But that’s not the point; the point is that if you do pick some fixed com­pu­ta­tional pro­ce­dure, whether it is rea­son­able or not, then ei­ther it will say that Kennedy gets shot, or not, and what it says will de­pend on the em­piri­cal state of the world. So that, if you tell me, “I be­lieve that this-and-such coun­ter­fac­tual con­strual, run over Oswald’s re­moval, pre­serves Kennedy’s life”, then I can de­duce that you don’t be­lieve in the con­spir­acy.

In­deed, so long as we take this com­pu­ta­tional pro­ce­dure as fixed, then the ac­tual state of the world (which ei­ther does in­clude a con­spir­acy, or does not) pre­sents a ready truth-value for the out­put of the coun­ter­fac­tual.

In gen­eral, if you give me a fixed com­pu­ta­tional pro­ce­dure, like “mul­ti­ply by 7 and add 5”, and then you point to a 6-sided die un­der­neath a cup, and say, “The re­sult-of-pro­ce­dure is 26!” then it’s not hard at all to as­sign a truth value to this state­ment. Even if the ac­tual die un­der the cup only ever takes on the val­ues be­tween 1 and 6, so that “26” is not found any­where un­der the cup. The state­ment is still true if and only if the die is show­ing 3; that is its em­piri­cal truth-con­di­tion.

And what about the state­ment ((3 * 7) + 5) = 26? Where is the truth-con­di­tion for that state­ment lo­cated? This I don’t know; but I am nonethe­less quite con­fi­dent that it is true. Even though I am not con­fi­dent that this ‘true’ means ex­actly the same thing as the ‘true’ in “the bucket is ‘true’ when it con­tains the same num­ber of peb­bles as sheep in the pas­ture”.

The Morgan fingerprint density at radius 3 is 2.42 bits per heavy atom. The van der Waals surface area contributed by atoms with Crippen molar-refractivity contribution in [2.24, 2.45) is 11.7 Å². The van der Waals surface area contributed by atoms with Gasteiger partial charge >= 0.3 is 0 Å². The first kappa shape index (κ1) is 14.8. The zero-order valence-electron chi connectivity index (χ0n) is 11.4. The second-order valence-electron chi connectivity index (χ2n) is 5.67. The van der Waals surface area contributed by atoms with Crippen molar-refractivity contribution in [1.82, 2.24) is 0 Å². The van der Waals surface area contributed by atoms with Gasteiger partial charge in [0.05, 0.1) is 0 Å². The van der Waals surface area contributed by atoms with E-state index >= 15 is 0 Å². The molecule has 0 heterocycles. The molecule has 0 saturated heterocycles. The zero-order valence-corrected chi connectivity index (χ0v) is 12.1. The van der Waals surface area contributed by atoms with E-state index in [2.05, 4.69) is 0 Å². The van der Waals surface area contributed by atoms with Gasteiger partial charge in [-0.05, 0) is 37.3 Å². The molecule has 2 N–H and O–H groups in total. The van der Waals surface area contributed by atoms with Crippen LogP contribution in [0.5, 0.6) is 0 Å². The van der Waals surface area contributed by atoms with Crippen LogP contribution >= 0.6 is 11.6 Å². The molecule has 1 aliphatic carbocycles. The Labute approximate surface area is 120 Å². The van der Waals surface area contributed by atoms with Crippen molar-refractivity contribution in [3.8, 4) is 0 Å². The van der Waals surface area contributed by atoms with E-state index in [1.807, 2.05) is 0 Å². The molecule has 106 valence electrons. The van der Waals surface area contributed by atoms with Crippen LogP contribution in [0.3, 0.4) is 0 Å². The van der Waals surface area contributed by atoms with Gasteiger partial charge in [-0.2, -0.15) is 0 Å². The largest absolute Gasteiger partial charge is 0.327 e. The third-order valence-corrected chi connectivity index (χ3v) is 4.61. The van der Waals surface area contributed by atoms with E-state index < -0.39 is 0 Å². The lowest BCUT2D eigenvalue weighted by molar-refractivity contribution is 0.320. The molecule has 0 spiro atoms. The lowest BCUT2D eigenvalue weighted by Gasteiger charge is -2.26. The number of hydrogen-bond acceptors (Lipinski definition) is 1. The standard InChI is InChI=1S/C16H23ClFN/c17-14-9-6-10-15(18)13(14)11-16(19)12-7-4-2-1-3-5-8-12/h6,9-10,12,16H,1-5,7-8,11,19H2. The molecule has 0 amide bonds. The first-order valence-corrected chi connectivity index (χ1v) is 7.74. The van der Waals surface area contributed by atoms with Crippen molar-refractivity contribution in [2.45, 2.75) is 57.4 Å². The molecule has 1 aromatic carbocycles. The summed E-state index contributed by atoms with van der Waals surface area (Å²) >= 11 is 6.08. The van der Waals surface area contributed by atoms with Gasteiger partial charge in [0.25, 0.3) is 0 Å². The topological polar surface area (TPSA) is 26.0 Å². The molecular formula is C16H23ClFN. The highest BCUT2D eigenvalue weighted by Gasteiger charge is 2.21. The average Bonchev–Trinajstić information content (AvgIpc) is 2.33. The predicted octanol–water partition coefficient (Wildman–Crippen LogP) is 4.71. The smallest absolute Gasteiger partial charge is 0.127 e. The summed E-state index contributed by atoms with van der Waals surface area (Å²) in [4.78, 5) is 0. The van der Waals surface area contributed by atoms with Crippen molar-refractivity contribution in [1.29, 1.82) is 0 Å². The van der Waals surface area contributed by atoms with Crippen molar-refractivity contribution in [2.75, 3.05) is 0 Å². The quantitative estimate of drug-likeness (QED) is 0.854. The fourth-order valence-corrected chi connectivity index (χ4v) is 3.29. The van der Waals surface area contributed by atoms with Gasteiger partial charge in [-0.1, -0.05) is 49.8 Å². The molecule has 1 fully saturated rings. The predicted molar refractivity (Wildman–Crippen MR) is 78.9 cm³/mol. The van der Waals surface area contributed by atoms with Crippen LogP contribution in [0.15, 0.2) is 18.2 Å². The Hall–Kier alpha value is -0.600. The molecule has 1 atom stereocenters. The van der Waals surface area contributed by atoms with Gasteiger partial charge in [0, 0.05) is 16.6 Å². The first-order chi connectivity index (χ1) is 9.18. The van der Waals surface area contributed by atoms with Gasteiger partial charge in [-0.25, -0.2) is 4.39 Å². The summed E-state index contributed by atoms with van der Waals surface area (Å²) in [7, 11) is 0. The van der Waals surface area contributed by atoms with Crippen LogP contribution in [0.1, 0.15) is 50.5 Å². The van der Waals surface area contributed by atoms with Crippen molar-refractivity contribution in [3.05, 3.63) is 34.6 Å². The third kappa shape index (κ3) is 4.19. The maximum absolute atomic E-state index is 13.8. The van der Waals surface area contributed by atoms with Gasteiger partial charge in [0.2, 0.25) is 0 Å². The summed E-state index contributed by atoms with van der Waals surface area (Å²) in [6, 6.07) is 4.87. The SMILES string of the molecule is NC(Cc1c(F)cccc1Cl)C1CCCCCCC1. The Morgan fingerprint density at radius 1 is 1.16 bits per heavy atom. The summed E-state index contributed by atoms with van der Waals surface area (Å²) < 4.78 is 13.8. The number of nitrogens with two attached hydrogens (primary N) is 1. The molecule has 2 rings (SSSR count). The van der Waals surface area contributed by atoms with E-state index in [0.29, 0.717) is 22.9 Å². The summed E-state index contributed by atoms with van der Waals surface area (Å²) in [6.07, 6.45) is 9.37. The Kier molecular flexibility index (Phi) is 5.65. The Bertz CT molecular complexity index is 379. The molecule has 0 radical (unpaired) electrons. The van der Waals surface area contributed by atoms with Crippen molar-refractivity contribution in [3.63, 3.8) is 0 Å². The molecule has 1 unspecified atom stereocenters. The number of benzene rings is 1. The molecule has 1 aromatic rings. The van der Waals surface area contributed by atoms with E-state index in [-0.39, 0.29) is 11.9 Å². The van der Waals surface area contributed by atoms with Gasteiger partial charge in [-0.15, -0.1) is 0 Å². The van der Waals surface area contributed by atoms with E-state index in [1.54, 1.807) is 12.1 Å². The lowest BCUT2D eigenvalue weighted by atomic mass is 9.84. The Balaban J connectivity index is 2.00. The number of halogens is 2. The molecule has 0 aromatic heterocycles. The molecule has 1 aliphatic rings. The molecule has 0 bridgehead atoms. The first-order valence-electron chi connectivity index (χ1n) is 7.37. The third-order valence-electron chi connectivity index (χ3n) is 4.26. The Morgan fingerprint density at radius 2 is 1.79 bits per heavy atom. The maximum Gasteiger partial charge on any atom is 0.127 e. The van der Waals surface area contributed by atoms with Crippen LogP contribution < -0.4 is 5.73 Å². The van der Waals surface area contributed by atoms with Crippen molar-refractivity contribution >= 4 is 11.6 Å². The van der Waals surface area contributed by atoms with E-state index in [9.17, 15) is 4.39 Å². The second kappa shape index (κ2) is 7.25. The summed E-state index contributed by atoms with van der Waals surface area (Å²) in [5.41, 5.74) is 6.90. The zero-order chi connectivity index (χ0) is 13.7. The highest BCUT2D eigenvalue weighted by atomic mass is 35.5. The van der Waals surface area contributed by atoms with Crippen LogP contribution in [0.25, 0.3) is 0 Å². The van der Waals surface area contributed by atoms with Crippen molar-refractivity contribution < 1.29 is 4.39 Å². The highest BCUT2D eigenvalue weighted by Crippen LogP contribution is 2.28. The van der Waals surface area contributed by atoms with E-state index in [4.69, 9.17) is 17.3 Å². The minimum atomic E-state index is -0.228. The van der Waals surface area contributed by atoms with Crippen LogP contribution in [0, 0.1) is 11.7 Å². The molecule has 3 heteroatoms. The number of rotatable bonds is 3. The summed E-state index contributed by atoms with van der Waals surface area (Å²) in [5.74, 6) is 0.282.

So if some­one I trust—pre­sum­ably some­one I re­ally trust—tells me, “If Oswald hadn’t shot Kennedy, some­one else would have”, and I be­lieve this state­ment, then I be­lieve the em­piri­cal re­al­ity is such as to make the coun­ter­fac­tual com­pu­ta­tion come out this way. Which would seem to im­ply the con­spir­acy. And I will an­ti­ci­pate ac­cord­ingly.

Or if I find out that there was a con­spir­acy, then this will con­firm the truth-con­di­tion of the coun­ter­fac­tual—which might make a bit more sense than say­ing, “Con­firm that the coun­ter­fac­tual is true.”

But how do you ac­tu­ally com­pute a coun­ter­fac­tual? For this you must con­sult Judea Pearl. Roughly speak­ing, you perform surgery on graph­i­cal mod­els of causal pro­cesses; you sever some vari­ables from their or­di­nary par­ents and sur­gi­cally set them to new val­ues, and then re­calcu­late the prob­a­bil­ity dis­tri­bu­tion.